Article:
By Deborah Goonan, Independent American Communities
Edited August 19, 2018 6:53 AM
Reports of corruption involving condo and homeowners’ associations have become so common, I usually group several articles in a monthly “roundup” post.
But today’s post involves corruption so outrageous, it needs to be highlighted.
According to an exclusive investigative report by Bob Norman, Local 10 News, a former Department of Business and Professional Regulations (DBPR) financial examiner, Eduardo Quin Iglesias, is being sued by condo owners, while also under investigation by his former employer.
Norman’s investigation reveals that, while Iglesias was still employed by DBPR — as a Financial Examiner investigating alleged wrongdoing by the association — the condo board of El Dorado Plaza West voted to hire Iglesias’ management company (Real Asset Management), and signed a contract with one Attorney Anatalia Sanchez, Iglesias’ wife.
The blatant conflict of interest caught the attention of condo owner Robert Petrasek, the Plaintiff in a lawsuit filed against both Iglesias and Sanchez. Petrasek is represented by Attorney Robert Cooke, Miami.
State regulator accused of hijacking condo association he was assigned to investigate
Wife also contracted as association attorney; DBPR confirms it is investigating
By Bob Norman – Investigative Reporter, Local News 10
Posted: 11:38 PM, August 16, 2018
HALLANDALE BEACH, Fla. – The state is investigating one of its own now-former regulators after accusations that he abused his power at a condominium he was assigned to investigate, the Department of Business and Professional Regulation confirms.
Eduardo Iglesias duped residents into hiring not only his own association management company, but also his wife as the condo’s attorney after he’d been called by the state to investigate a complaint at El Dorado Plaza West in Hallandale Beach, numerous unit owners and an active lawsuit allege.
From the lawsuit, which names both Iglesias and Sanchez as defendants, filed by Miami attorney Robert Cooke:
“What was discovered shocked plaintiff and all others similarly situated who assisted in the investigation. The DBPR investigator Eduardo Quin Iglesias was in fact Edy Quin, the new property manager hired by defendant Sanchez. Furthermore, unknown, and undisclosed to plaintiff and all others similarly situationed (sic), [Sanchez and Iglesias] were husband and wife.”
Iglesias resigned his state position in early January, citing financial reasons. Iglesias insists he only worked for the condo after he resigned and signed a management contract with the board on Jan. 13.
“I was not employed by the DBPR while working for the association,” he said.
Yet El Dorado Plaza West approved his management company on Oct. 18, while he was still working for the state, and he described himself as manager of the condo in an email addressed to several residents on Oct. 30.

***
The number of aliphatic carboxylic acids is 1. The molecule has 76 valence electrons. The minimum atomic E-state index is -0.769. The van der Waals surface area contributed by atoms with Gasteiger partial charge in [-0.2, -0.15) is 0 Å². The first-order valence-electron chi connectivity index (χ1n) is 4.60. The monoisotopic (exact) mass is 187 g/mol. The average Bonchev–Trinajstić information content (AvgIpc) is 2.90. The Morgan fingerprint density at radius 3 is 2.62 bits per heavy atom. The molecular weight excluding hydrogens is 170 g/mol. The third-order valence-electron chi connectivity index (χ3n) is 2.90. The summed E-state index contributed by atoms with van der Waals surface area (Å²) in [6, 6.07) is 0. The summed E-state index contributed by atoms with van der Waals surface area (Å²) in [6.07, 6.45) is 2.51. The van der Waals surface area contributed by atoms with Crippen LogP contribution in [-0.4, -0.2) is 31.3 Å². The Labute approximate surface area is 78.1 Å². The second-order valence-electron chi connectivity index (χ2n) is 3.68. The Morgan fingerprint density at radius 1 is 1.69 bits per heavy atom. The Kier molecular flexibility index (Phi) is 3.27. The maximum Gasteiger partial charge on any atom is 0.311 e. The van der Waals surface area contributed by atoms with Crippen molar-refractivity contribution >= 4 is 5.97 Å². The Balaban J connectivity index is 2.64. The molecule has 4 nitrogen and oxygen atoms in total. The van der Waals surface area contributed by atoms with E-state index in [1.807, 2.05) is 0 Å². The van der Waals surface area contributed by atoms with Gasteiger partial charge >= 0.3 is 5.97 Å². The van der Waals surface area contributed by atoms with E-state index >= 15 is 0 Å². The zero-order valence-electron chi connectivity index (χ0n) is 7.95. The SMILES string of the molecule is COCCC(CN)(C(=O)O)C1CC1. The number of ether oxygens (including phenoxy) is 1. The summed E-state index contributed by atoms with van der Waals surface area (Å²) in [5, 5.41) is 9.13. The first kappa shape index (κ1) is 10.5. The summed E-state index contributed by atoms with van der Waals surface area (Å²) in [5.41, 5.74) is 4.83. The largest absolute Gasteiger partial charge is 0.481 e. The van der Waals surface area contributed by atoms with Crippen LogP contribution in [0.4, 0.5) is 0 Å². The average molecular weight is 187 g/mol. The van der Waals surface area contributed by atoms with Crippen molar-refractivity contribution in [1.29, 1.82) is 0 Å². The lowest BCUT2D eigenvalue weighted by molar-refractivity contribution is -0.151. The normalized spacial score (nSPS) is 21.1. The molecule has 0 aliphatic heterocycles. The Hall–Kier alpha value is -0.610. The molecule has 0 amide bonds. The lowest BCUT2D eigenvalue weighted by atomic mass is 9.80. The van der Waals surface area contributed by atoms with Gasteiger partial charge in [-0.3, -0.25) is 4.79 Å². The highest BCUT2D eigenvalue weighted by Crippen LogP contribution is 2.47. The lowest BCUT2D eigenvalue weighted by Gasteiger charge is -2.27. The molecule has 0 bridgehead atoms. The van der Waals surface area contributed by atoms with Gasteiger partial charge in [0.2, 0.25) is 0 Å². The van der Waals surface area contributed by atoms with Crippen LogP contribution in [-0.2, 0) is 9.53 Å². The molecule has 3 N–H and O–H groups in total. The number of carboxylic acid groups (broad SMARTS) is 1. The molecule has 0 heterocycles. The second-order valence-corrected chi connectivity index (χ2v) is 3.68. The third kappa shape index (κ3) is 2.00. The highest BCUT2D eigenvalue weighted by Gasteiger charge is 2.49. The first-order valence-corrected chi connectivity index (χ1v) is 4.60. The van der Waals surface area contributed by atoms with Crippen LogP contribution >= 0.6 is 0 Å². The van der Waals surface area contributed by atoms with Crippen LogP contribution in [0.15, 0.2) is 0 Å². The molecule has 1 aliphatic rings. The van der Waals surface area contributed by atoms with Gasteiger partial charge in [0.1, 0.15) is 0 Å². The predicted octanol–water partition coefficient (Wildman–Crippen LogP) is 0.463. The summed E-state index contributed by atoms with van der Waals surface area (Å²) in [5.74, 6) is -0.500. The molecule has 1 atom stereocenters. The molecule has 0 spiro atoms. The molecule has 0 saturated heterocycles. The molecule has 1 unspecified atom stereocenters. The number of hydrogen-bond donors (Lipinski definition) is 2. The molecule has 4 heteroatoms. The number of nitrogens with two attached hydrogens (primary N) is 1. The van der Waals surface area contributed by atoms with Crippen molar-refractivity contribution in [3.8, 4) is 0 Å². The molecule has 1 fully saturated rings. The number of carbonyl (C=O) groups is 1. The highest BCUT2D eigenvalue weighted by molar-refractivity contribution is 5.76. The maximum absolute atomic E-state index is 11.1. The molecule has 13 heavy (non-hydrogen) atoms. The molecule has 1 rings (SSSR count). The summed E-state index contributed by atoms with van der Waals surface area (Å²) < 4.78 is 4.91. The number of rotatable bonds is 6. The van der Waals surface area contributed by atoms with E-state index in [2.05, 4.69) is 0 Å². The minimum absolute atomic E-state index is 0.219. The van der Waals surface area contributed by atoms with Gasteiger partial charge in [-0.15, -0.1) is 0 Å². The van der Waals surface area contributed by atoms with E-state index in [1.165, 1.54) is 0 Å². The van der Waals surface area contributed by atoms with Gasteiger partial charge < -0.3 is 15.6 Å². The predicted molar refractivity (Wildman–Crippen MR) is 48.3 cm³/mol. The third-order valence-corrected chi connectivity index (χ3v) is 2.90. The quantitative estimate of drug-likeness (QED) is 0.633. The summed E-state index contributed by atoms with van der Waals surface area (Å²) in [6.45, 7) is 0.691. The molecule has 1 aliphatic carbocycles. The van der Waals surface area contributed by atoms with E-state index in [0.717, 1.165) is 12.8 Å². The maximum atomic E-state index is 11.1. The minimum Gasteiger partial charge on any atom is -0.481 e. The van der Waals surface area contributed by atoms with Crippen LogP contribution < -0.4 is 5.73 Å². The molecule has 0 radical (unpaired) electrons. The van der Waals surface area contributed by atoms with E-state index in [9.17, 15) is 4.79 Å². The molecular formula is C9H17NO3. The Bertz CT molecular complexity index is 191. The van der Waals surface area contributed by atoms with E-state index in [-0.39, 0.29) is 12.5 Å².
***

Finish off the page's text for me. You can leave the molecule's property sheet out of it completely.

Read more (video):
What better way for an allegedly corrupt condo board to cover its tracks than by hiring a state regulator and his attorney wife, both with apparently non-existent ethical standards?
It’s a match made in condo corruption heaven.
The transcript of Norman’s report also makes note of the fact that Eduardo Quin Iglesias is suing three condo owners for defamation. Of course, the typical legal response of a ‘Condo Commando’ is to try to silence whistleblowers, regardless of solid evidence they may have against the perpetrator.
A search for readily available consumer information about El Dorado West Condo Association in Hallandale Beach, comes up dry, except for condo sales information posted by Condo Vultures Realty (CVR), but no listing of the condo association’s current board and Registered Agent available from Florida’s Divisiorn of Corporations.
You won’t find any information about current condo assessments, financial statements. Far, far down on the Google search list, you’ll fing this rudimentary website with a link to governing documents for the condo association. A disclaimer states that Florida Statute may override portions of the Declaration.
Of course, that’s typical protocol for association-governed communities across the U.S. Although a few model communities operate with transparency and integrity, most provide little to no consumer information to either real estate buyers or unit owners.
State and federal disclosure laws are weak to non-existent.
In some states, like Florida, condo associations are legally required to provide pre-sale disclosures, management companies collect millions of dollars in document fees from housing consumers.
But state mandated disclosure documents might omit important information about lawsuits and ongoing financial investigations, especially if someone on the board or in a management position chooses to engage in cover up.
So what if the seller chooses not to comply with state law? Truthfully, there’s not much a buyer can do, other than go back and try to sue the seller and the association after the fact.
That’s why local media investigations are so important.
If not for Local 10 media coverage of the scandal at El Dorado West, condo buyers would probably be completely unaware of the mess and potential financial risk of purchasing a unit in the 5-story, 1960s-era Hallandale Beach condominium.
Now what about the potential risk for owners and buyers of more than 1.5 million units in the Sunshine State?
Floridians and others concerned with reining in abuse and corruption in association-governed communities are left wondering: if the public cannot trust the state’s regulatory board to screen its condo financial examiners, who can the public trust?
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